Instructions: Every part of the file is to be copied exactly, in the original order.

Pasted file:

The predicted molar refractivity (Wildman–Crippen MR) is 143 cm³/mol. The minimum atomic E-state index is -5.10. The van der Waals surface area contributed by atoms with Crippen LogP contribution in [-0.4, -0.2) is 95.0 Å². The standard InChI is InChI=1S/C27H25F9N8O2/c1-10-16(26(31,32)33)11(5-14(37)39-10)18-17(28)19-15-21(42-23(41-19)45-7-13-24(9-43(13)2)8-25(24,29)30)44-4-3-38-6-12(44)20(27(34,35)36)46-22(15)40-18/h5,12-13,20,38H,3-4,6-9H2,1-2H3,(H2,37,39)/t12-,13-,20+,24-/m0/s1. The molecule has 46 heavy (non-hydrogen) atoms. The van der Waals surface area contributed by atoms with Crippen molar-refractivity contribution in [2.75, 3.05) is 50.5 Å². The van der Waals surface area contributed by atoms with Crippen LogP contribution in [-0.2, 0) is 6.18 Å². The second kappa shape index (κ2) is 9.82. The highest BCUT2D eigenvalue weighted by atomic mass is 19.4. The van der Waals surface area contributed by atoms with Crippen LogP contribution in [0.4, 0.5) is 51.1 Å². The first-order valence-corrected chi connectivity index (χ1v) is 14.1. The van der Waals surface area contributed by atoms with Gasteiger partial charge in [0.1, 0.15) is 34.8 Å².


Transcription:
The predicted molar refractivity (Wildman–Crippen MR) is 143 cm³/mol. The minimum atomic E-state index is -5.10. The van der Waals surface area contributed by atoms with Crippen LogP contribution in [-0.4, -0.2) is 95.0 Å². The standard InChI is InChI=1S/C27H25F9N8O2/c1-10-16(26(31,32)33)11(5-14(37)39-10)18-17(28)19-15-21(42-23(41-19)45-7-13-24(9-43(13)2)8-25(24,29)30)44-4-3-38-6-12(44)20(27(34,35)36)46-22(15)40-18/h5,12-13,20,38H,3-4,6-9H2,1-2H3,(H2,37,39)/t12-,13-,20+,24-/m0/s1. The molecule has 46 heavy (non-hydrogen) atoms. The van der Waals surface area contributed by atoms with Crippen molar-refractivity contribution in [2.75, 3.05) is 50.5 Å². The van der Waals surface area contributed by atoms with Crippen LogP contribution in [-0.2, 0) is 6.18 Å². The second kappa shape index (κ2) is 9.82. The highest BCUT2D eigenvalue weighted by atomic mass is 19.4. The van der Waals surface area contributed by atoms with Crippen LogP contribution in [0.4, 0.5) is 51.1 Å². The first-order valence-corrected chi connectivity index (χ1v) is 14.1. The van der Waals surface area contributed by atoms with Gasteiger partial charge in [0.1, 0.15) is 34.8 Å².